Crews near Bellingham load up live salmon to feed sick, young orca | KUOW News and Information

Crews near Bellingham load up live salmon to feed sick, young orca

Aug 10, 2018

An extraordinary effort to feed a sick, young orca got underway Friday morning in the waters west of Bellingham.

Crews loaded 24 live chinook salmon into tanks aboard King County's Research Vessel SoundGuardian as well as the Lummi Nation police boat at Squalicum Harbor.

They hoped to find the ailing young orca known as J50 to feed her the salmon. 

Attempts to locate the J-pod were unsuccessful on Friday and the whales were later spotted in Canadian waters. The crews administered a test run of the salmon delivery instead.  

Researchers say the female, who is three-and-a-half years old, is starving and sick.

A Canadian team administered a dose of antibiotics to the whale on Thursday after they found her swimming with other members of the J-pod off San Juan Island.

Another whale in that pod has been carrying her dead calf for more than two weeks, a mourning display that scientists say is unprecedented.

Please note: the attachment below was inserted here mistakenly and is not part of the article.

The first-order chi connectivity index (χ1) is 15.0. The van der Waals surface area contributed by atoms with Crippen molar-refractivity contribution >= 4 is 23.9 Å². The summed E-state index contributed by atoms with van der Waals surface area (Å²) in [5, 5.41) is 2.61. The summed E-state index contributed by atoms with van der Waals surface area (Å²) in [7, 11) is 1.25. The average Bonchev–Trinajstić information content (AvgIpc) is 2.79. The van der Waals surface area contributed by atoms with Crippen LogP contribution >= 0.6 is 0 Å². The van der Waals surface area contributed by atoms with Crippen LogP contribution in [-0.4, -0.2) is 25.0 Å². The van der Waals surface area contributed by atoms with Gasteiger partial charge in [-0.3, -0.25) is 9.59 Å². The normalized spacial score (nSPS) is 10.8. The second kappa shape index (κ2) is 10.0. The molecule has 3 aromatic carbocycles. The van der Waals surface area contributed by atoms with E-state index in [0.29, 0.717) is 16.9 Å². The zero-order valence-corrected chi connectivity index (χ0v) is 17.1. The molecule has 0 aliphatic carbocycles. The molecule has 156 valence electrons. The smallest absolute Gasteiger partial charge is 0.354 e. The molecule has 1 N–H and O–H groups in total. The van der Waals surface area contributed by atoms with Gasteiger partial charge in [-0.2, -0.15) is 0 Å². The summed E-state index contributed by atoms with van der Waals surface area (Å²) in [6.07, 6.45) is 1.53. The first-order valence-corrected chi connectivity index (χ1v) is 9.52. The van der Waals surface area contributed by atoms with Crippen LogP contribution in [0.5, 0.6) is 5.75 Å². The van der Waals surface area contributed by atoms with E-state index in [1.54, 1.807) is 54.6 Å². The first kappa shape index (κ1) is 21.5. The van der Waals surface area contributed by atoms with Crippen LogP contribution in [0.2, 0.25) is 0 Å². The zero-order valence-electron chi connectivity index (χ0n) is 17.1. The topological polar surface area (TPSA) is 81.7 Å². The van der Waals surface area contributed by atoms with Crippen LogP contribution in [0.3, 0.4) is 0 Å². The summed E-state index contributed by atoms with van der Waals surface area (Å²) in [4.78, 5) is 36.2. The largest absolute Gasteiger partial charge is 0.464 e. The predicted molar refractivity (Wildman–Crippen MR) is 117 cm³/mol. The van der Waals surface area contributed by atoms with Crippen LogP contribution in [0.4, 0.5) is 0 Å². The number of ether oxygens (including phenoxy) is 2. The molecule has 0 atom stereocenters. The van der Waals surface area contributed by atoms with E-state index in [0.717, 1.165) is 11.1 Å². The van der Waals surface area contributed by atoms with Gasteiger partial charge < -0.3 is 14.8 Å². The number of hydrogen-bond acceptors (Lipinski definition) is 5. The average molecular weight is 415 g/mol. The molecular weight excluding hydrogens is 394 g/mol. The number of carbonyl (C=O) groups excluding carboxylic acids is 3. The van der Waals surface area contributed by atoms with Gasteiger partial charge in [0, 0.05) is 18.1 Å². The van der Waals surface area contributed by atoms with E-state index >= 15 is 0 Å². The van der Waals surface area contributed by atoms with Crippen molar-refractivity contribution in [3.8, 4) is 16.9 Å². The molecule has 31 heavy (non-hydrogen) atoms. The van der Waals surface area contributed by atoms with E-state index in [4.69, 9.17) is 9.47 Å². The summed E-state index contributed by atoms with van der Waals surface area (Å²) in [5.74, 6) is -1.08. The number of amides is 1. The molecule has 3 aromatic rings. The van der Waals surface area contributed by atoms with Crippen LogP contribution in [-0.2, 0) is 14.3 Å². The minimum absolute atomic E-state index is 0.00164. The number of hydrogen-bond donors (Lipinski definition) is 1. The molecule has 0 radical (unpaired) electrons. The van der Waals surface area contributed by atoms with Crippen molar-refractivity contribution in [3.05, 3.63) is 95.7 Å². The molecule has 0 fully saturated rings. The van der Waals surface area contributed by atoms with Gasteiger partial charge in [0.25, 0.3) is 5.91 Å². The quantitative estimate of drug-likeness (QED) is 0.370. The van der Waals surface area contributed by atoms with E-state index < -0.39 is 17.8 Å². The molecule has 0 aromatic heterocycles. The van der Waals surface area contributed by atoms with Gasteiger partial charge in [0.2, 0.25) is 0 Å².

This is part of a bigger issue, says Lummi Tribal Chairman Jay Julius. "The whales are obviously in desperate need of fish and the chinook runs are depleted," he said.  

Jon Carroll, a documentary filmmaker with Children of the Setting Sun Productions, filmed Friday's operation.

"Inherently, I think there is value in finding ways to understand the indigenous perspective on indigenous issues that often get bogged down by science and don’t have heart," Jon said.

"They’re willing to assert their rights - not just because of the bureaucracy that they have to assert through, but because they have a specific value that they’re trying to protect," said Jon. "It’s a sacred duty." 

Every individual in the J-pod is important to the group's survival. There are only 75 of these whales left.

They're falling victim to pollution, noise and lack of Chinook salmon, the only food they eat.

“We’re the people of the Salish Sea, we’re the people of the water, we’re the salmon people," said Lummi Tribal Chairman Jay Julius. 

“We’ve hunted, we’ve fished with the orcas, in this pod, in this family, for thousands of years."

"They’ve been a part of this Salish Sea, like us. They’re critical to this entire eco-system."

"You see the herring depletion, you see the salmon depletion, you see the orca depletion, before that, you saw the Lummi Nation depletion."

"Through federal policy, boarding schools, only two individuals speak our language, in an attempt to remove our culture, who we are," Julius said.